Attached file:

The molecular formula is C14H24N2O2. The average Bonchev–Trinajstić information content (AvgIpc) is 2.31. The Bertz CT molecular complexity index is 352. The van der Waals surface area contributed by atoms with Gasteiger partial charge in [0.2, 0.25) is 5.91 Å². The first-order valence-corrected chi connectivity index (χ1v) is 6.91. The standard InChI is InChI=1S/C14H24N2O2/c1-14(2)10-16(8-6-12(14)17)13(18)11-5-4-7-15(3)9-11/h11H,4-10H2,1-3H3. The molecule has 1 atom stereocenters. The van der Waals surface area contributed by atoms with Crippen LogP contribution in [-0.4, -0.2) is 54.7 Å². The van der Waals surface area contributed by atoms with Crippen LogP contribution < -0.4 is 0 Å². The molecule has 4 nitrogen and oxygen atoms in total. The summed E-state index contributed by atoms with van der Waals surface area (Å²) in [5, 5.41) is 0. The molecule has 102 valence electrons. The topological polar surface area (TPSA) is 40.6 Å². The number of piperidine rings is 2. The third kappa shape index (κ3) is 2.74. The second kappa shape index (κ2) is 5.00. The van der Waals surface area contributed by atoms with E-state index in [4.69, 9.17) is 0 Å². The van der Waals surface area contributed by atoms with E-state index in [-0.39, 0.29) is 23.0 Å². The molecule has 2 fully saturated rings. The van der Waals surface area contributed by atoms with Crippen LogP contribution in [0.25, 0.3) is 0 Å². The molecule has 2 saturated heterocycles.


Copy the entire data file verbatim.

The molecular formula is C14H24N2O2. The average Bonchev–Trinajstić information content (AvgIpc) is 2.31. The Bertz CT molecular complexity index is 352. The van der Waals surface area contributed by atoms with Gasteiger partial charge in [0.2, 0.25) is 5.91 Å². The first-order valence-corrected chi connectivity index (χ1v) is 6.91. The standard InChI is InChI=1S/C14H24N2O2/c1-14(2)10-16(8-6-12(14)17)13(18)11-5-4-7-15(3)9-11/h11H,4-10H2,1-3H3. The molecule has 1 atom stereocenters. The van der Waals surface area contributed by atoms with Crippen LogP contribution in [-0.4, -0.2) is 54.7 Å². The van der Waals surface area contributed by atoms with Crippen LogP contribution < -0.4 is 0 Å². The molecule has 4 nitrogen and oxygen atoms in total. The summed E-state index contributed by atoms with van der Waals surface area (Å²) in [5, 5.41) is 0. The molecule has 102 valence electrons. The topological polar surface area (TPSA) is 40.6 Å². The number of piperidine rings is 2. The third kappa shape index (κ3) is 2.74. The second kappa shape index (κ2) is 5.00. The van der Waals surface area contributed by atoms with E-state index in [4.69, 9.17) is 0 Å². The van der Waals surface area contributed by atoms with E-state index in [-0.39, 0.29) is 23.0 Å². The molecule has 2 fully saturated rings. The van der Waals surface area contributed by atoms with Crippen LogP contribution in [0.25, 0.3) is 0 Å². The molecule has 2 saturated heterocycles.